By Geoffrey Taylor, MA, Hemp Contributor, Valley Ag Voice
The California cannabis and hemp markets have seen a whirlwind year in 2020 which has created as many new solutions as new problems at the local, state and federal levels. As producers statewide have likely completed their full season harvests in both marketplaces, growers are reeling from the variety of regulations, legislation and changes they’ve experienced so far this year.
While this year has left many growers and industry operators reeling, it sets the stage for yet another year of change to occur at the local, state and federal levels to hopefully improve the state of both California’s cannabis industry and the state’s steadily declining hemp industry.
“I foresee the real profits hitting in the 2021-22 market area, “said Travis Copeland of Unico Ag, a locally based agricultural consulting firm. “The hemp industry is a race to the bottom, but with that, we hope there are more industry-wide best practices that can emerge.”
Nationwide, 2020 has produced a glut in the hemp marketplace that resulted in a crash in prices and steep declines in production acreage from 511,000 acres in 2019 to just 465,787 acres in 2020. Plus, with an oversupply of hemp from across the country, California growers often struggled to compete due to higher costs of operation, greater regulatory challenges and the fallout of the hemp/CBD marketplace following Covid-19 related shutdowns in March.
Prices for hemp biomass remained steady through 2019 and dropped to around $10 per pound of biomass moving in May of 2020, reflecting a sharp decrease from the year prior. Even Kern County is struggling to maintain a robust hemp production environment as production acreage has dropped by two-thirds from 2019 to 2020 with around 2,000 acres being produced in the county this year. As of September 2019, there were roughly 7,000 acres of hemp being produced across the county.
“As new hemp genetics emerge and all the craze of CBD begins to level out, more consumers will start using CBD as a daily nutritional supplement,” said Copeland. “But we need to focus on making the hemp marketplace a cleaner marketplace for true brands to grow and establish themselves and a more standardized B2B climate begins to solidify.”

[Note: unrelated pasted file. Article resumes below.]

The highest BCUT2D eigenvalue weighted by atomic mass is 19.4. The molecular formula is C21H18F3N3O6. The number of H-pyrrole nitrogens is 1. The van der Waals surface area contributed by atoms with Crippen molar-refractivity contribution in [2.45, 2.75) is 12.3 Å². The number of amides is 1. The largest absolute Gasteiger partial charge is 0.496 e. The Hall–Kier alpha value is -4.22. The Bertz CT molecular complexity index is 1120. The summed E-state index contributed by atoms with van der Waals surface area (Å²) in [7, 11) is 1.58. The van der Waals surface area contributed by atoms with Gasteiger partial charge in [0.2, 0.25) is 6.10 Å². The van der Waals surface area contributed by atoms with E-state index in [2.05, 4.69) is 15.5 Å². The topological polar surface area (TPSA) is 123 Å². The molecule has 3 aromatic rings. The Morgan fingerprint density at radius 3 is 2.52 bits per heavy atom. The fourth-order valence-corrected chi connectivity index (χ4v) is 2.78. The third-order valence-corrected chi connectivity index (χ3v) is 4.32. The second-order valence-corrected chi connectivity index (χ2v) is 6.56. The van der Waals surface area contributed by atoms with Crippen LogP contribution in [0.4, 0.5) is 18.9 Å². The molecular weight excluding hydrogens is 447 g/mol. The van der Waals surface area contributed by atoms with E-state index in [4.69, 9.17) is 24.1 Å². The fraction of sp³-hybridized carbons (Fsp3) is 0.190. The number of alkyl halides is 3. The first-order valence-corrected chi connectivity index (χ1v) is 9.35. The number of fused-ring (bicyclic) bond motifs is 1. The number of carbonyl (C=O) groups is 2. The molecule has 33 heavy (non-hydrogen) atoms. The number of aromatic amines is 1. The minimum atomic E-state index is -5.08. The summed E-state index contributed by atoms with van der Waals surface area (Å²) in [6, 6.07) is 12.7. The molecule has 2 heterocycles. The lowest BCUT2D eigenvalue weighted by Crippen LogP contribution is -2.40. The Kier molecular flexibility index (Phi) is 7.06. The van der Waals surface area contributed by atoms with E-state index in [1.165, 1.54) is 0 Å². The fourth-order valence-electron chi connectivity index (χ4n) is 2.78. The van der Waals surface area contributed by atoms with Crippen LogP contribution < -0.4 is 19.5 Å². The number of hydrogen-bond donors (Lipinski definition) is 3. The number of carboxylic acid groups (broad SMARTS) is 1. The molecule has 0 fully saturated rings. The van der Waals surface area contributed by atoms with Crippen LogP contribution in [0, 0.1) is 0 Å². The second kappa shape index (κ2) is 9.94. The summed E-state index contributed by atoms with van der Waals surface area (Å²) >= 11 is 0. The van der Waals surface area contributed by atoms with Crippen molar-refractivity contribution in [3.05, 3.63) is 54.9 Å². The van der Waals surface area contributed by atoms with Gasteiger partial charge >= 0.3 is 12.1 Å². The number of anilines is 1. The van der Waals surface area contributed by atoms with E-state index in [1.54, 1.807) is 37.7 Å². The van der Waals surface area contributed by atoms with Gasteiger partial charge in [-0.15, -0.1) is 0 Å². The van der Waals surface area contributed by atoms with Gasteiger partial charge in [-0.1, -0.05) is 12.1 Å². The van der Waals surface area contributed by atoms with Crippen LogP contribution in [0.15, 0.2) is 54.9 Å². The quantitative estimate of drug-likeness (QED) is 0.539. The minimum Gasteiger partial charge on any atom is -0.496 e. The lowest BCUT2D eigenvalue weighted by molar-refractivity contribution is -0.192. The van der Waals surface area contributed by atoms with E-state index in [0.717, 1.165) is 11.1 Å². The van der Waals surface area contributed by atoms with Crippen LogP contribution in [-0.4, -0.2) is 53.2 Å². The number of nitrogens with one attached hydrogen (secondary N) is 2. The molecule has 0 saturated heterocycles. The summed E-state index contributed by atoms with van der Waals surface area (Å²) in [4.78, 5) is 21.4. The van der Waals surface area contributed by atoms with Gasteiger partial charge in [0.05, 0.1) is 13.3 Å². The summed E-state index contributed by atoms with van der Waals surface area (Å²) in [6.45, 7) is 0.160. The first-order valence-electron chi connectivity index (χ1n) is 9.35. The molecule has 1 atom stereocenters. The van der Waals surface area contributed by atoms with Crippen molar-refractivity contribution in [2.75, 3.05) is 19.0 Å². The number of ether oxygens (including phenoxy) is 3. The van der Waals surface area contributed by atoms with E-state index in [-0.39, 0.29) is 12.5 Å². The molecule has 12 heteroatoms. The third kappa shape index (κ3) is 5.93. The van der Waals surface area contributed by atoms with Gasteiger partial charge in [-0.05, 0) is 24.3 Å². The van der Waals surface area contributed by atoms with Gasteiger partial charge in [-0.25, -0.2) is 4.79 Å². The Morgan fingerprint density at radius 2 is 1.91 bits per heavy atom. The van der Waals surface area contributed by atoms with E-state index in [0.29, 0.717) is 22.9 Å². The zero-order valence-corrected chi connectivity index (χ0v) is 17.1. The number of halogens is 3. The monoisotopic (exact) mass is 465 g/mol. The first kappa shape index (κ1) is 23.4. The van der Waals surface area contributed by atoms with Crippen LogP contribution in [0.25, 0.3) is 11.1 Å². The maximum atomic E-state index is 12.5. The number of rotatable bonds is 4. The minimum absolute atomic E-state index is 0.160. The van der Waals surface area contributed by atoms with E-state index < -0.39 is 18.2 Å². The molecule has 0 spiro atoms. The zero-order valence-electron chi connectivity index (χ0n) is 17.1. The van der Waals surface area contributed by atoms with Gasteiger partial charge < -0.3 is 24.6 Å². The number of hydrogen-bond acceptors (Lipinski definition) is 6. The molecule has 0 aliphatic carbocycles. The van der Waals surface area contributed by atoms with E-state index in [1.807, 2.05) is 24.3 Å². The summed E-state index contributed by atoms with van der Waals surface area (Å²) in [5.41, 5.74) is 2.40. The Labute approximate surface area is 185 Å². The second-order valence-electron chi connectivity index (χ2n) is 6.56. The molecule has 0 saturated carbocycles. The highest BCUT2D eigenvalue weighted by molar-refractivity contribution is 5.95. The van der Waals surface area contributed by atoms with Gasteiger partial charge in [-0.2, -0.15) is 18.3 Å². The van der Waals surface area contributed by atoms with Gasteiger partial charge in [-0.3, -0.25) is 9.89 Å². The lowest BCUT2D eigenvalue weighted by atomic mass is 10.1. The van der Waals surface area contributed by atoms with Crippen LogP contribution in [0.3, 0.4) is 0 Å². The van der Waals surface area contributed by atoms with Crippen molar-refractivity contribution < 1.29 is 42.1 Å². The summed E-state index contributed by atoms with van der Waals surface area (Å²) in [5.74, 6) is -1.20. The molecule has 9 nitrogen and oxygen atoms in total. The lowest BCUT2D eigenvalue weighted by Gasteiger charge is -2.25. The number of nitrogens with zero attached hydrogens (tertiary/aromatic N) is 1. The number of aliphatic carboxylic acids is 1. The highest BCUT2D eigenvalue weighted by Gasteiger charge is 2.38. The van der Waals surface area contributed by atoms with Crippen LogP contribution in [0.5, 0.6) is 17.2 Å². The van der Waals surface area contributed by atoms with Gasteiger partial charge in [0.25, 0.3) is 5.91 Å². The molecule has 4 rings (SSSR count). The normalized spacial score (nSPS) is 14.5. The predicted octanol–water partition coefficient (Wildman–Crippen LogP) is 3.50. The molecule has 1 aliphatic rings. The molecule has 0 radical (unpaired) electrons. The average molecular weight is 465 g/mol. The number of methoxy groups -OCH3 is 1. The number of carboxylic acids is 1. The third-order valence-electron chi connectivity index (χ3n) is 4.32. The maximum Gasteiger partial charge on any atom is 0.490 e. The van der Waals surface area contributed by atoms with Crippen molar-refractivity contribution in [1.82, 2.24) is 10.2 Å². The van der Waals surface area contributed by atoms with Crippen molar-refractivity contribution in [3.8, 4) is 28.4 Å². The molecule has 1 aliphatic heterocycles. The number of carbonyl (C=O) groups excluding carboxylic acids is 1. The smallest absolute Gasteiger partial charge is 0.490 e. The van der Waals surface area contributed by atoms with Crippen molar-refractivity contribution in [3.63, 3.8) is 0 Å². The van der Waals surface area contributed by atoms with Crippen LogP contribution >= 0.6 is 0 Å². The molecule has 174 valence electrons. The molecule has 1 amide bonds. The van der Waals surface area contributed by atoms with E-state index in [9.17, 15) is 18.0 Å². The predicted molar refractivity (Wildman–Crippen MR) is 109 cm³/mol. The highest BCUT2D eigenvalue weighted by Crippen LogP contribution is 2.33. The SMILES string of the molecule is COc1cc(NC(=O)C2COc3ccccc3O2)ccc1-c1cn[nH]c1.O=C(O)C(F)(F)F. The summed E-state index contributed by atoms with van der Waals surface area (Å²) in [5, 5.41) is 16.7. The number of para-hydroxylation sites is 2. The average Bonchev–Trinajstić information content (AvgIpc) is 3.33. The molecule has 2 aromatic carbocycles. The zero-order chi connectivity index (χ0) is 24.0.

With hemp farmers across the state being hindered by excessive regulation on the crop, there was some progress this week at the federal level to loosen the 0.3% THC limit on hemp crops which a Senate report states “creates roadblocks for farmers” and could allow for a 0.5% negligence threshold that would spare many farmers from having to destroy an entire crop for noncompliance. This regulatory shift should help to “ensure a fair and reasonable” regulatory framework for hemp producers nationwide if approved by the Senate and adopted by the USDA as policy.
In contrast to the decline of the hemp market, California cannabis operators have much to celebrate this year. In yet another win for California cannabis growers, the California legislature approved SB 67, a new bill aimed at protecting the terroir of regionalized cannabis growers producing full-sun crops, similar in nature to the terroir-based appellation protections afforded to California’s massive wine grape and wine production industries. Though this impacts areas of the state better known for their outlaw past of cannabis production, it does open the door for future opportunities for Kern growers if the county were to ever allow outdoor cannabis cultivation.
Another benefit for local cannabis market operators was an October 2020 announcement from the California Bureau of Cannabis Control and California Department of Tax and Fee Administration indicating a commitment to freezing current tax rates on industry operators through the 2021 fiscal year. By keeping taxes at their current rate, cannabis industry operators in Kern County and beyond may find themselves in a position to advocate and lobby for lower taxes moving forward from 2021 to 2022.
“As these industries gain more knowledge with time and experience, more consumers will gain confidence in spending their money on these products,” said Copeland. “But the industry has to secure its footing first before it can expand and remain profitable for all involved.”